Encounter with Compassion

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Twenty-four hours after the verdict in the death of Colten Boushie was reached I entered the chapel at the federal prison and glanced around at the non-white faces. More than three-quarters of those who had come that evening were Aboriginal men.

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My social media pages were filled with opinions by others about the verdict but I had remained strangely silent. My anguish cannot be expressed. I have been doing prison ministry with my parish for years. I joke with the guys some nights that I am a lifer—I have been there longer than some of them.

Due to a broken ankle, I had been homebound for two months. I had missed chapel and as weary as I still felt, I dragged myself out the door. A couple of the guys I speak with during coffee after mass watched me as I shuffled in with my walker. I nodded in their direction, aware of their stares and curiosity.

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Once mass had been celebrated, I made my way over to them. I asked if they were staying until change over and if I could join them until then. They nodded. Both enjoy the quietness of the chapel where they can relax before heading off to another activity.

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One of the reasons I love prison ministry is that the guys keep it real. For all those people who say I look great (and there is an element of truth in that), they saw more than most others. What is going on? the older of the two asked me. He was persistent as I spoke about my ankle and concussion. clearly not buying that was the whole story.

I finally looked him in the eyes and told him I was sick. He raised his eyebrows, requiring more information. Cancer. One word. He looked at his buddy and told me that they had thought something was wrong–that I did not look well and had lost weight.

His friend mentioned that he had lost his mother to liver cancer a couple of years ago–she was younger than me. He shared with me how he was with her as she took her last breath, helping her to pass to the other side. At the change over time, they made no move to get up. I heard the chaplain call it for the last time and warned them they had better go. Both said the same thing: they would sit with me. I was surprised but grateful.

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The younger one got up to grab more coffee and, in that time, the older one, a lifer, thanked me for coming for all these years and being a blessing to the inmates. He spoke for some time until tears welled up in my eyes but he kept going. I found words to thank him, deeply moved by his compassion and care. He had been equally as gentle last spring when I told him that my father had died.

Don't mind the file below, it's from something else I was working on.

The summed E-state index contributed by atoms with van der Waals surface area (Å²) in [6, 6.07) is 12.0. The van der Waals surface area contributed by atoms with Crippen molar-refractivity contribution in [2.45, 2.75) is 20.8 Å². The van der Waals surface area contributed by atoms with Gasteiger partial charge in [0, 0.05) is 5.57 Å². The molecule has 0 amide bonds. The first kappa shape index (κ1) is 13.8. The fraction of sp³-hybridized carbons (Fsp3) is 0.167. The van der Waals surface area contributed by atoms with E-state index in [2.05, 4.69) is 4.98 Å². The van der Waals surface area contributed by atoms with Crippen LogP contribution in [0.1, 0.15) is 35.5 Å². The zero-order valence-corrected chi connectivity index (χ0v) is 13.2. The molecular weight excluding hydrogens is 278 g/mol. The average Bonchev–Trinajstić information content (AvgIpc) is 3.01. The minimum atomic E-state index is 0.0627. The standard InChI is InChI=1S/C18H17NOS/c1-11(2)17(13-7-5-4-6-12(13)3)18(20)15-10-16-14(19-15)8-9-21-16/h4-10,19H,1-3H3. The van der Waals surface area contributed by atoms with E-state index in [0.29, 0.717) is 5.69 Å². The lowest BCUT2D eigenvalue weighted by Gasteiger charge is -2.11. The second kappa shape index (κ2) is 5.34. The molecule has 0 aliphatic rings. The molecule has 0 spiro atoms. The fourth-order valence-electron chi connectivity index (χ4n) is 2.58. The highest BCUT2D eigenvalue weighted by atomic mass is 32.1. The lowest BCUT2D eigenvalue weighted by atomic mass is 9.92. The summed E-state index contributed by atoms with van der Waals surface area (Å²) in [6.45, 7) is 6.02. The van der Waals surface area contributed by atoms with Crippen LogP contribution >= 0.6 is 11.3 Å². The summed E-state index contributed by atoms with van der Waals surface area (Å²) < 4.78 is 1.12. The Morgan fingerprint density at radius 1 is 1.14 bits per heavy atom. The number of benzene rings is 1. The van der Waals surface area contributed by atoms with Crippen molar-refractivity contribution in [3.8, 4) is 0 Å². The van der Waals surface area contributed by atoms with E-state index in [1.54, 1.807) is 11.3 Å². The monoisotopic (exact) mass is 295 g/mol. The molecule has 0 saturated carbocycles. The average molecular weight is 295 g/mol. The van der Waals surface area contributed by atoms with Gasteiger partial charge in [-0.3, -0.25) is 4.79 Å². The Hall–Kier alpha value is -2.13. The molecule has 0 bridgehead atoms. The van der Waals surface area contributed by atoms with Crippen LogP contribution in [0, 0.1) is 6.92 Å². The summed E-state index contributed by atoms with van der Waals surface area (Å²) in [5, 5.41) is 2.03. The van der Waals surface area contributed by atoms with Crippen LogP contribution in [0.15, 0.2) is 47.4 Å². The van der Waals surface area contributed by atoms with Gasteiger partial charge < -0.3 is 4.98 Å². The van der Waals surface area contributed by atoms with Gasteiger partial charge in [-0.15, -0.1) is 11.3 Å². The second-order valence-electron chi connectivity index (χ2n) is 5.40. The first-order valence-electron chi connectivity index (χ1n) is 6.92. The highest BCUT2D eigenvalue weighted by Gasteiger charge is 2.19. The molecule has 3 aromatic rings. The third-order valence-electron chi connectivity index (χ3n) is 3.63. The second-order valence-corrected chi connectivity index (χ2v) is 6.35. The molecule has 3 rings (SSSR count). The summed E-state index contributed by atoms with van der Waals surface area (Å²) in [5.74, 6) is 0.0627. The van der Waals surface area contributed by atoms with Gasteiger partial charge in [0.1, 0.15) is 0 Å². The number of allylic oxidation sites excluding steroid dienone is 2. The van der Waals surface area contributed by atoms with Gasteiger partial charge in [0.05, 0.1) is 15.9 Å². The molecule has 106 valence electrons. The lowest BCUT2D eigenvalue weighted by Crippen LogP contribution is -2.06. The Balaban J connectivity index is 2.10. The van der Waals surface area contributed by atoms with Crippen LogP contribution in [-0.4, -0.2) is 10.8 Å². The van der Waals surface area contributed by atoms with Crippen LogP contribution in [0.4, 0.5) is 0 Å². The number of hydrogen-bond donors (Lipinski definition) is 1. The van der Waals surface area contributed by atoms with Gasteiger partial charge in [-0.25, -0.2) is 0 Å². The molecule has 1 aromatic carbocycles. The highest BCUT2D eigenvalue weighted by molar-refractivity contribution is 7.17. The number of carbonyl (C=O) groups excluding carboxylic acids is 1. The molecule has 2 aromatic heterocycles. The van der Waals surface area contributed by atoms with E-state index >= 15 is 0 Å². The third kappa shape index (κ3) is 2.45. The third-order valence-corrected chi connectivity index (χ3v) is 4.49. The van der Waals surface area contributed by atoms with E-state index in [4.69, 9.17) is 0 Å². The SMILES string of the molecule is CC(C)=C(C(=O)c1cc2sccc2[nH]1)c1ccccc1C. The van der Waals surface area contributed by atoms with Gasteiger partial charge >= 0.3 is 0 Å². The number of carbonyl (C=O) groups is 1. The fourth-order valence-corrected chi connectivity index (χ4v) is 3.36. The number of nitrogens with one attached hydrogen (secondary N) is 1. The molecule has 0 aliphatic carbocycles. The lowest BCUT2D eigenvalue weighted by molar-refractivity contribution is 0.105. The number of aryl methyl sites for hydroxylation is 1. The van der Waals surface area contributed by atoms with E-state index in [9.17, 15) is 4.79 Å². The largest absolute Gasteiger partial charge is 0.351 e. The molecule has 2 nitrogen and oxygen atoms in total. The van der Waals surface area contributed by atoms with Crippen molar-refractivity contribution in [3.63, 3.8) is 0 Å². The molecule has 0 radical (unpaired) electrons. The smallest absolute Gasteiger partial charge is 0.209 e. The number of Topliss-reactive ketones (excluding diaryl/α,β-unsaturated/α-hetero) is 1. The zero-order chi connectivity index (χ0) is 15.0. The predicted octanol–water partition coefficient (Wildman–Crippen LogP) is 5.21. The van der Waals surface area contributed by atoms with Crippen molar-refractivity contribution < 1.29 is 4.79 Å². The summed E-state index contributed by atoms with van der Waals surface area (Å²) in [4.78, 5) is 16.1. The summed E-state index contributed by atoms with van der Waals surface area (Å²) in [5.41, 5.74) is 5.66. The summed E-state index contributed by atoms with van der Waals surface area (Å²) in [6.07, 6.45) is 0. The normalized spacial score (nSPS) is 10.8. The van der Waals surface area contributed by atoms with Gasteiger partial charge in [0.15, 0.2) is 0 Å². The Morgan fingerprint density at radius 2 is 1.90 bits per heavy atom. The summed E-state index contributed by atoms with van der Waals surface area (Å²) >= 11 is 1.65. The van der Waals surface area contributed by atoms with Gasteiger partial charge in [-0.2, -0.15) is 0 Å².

We spoke of suffering, the afterlife, and death. We laughed about some of the concepts. One asked me to come back to the gates once I was in and make a hole for him to shimmy through when his time came. I chuckled and said I would meet him at the gates to vouch for him or throw a key over for him. The other asked that I would pray for him from the other side. I offered to start now. They both shared their pain with me from their own lives. By the end of it I knew a great blessing had happened for each of us. To share in one’s suffering is sacred.

Society tends to avoid the topics of sickness and death but these men met it fearlessly and head on with tenderness. We are not supposed to bring our “stuff” into the chapel but I was honoured by the exchange we shared.

Source: hcn,org

On the way home, my mind turned back to Colten and his family. We sometimes see through the lens of fear and misunderstanding. These two inmates had brought healing to me. If only we looked beyond our prejudices, we might be able to break down barriers. Sharing heart to heart is one way to see the life of the other through compassion and understanding. May we find our way in these difficult times and seek the goodness that each person has to offer.

Suzanne St. Yves directed the 19th Annotation at St. Ignatius Parish in Winnipeg. She is currently helping to train new directors..

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